ADL are Specialist Directors Disqualification Lawyers
A liquidator or administrator will, as part of their investigation into the affairs of the company, report to the Insolvency Service if the conduct of a director is thought to be “unfit”, usually because the directors failed to keep adequate books and records or because the director traded to the detriment of the Crown and fail to pay taxes whilst continuing to pay other creditors or because there was dishonesty or impropriety or because company property removed inappropriately.
The Insolvency Service Investigations and Enforcement Services (https://www.gov.uk/government/collections/insolvency-service-investigations-and-enforcement-what-we-do-our-outcomes-and-complaints) are responsible for investigating serious financial misconduct in companies and individuals who are subject to bankruptcy or debt relief orders. They are part of the Department for Business, Energy & Industrial Strategy.
The Insolvency Service will take up the investigation and if satisfied that there is a case to answer and that it is in the public interest will issue the relevant application, in the Chancery Division of the High Court for the disqualification of the Director for a period between 2 and 15 years.
What are the stages of the Directors Disqualification process?
The investigation of Directors Disqualification and any proceedings follow a standard process and at each stage, there is usually an opportunity to stop the investigation process, force the Insolvency Service to halt court proceedings, to settle the dispute, or to prove at Court that disqualification is not appropriate.
Even if disqualified, the case does not usually end there as for many Directors there are questions of
1. Application for leave to continue acting as a director,
2. Merits of entering into a disqualification undertaking.
3. Disqualification Compensation Orders
Will the Liquidator complain about my conduct to the Insolvency Service?
If the liquidator or administrator has doubts about a Director’s conduct then the liquidator is legally bound to make a report to the Insolvency Service.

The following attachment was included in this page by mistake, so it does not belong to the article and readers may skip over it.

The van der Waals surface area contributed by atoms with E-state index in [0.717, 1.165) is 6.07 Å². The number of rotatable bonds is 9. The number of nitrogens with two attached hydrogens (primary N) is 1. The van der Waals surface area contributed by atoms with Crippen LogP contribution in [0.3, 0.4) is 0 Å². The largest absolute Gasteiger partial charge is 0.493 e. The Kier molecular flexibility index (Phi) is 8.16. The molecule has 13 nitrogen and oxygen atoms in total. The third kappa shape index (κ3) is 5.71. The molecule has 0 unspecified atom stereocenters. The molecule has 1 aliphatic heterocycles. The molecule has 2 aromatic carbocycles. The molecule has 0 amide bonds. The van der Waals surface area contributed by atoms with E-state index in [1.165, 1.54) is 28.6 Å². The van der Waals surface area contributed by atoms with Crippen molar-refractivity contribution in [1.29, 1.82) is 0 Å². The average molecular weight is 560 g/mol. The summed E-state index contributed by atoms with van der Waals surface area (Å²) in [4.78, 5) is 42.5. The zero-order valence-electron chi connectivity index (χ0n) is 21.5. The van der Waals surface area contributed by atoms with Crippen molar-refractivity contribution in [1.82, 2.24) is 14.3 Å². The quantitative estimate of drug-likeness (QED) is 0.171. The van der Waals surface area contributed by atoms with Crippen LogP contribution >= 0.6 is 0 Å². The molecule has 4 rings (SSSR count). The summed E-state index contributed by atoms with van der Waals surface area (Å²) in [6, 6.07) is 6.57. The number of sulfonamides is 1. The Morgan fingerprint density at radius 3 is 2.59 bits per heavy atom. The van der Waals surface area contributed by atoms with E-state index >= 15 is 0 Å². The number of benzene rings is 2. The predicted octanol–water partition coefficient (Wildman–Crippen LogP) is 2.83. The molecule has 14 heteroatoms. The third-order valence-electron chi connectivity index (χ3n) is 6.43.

The liquidator or administrator of an insolvent company is required to file a report with the Insolvency Service within 6 months of their appointment about the conduct of directors. This requirement arises in section 7(3) of the Company Directors Disqualification Act 1986. This will be a private communication but any Director can obtain a copy of the report, although parts may be redacted under certain conditions. In limited circumstances, creditors may also be able to get copies. The liquidator or administrator will file a report saying that, in the liquidator’s opinion, either there was no improper action by the Directors, or, the directors’ conduct was “unfit” and in such cases the liquidator or administrator is required to tell the Insolvency Service what his/her concerns are. This report is called a “D1” and is commonly referred to as a “D-Report”.
A Director can infer the existence of an “unfit” D Report simply because the Insolvency Service have written to the Director. This is the stage when you need rapid and urgent legal advice from a specialist directors disqualification solicitor.
The IS will then write to the Directors for further information. This is usually accompanied by a questionnaire which asks what role was played by each Director and requests additional further details. This is only the start of the investigation, but should be treated like a police investigation as it potentially could result in a disqualification. Legal advice is essential at every stage.
The investigator at the Insolvency Service will normally ask for a formal meeting, which during lockdown will be by teleconference. Like police interviews, the investigators are trained to come across as a friendly investigator, but be under no doubt, it is the same as when a policeman says “We’re only trying to help you” …what the investigator means is “We’re only trying to help you convict yourself”.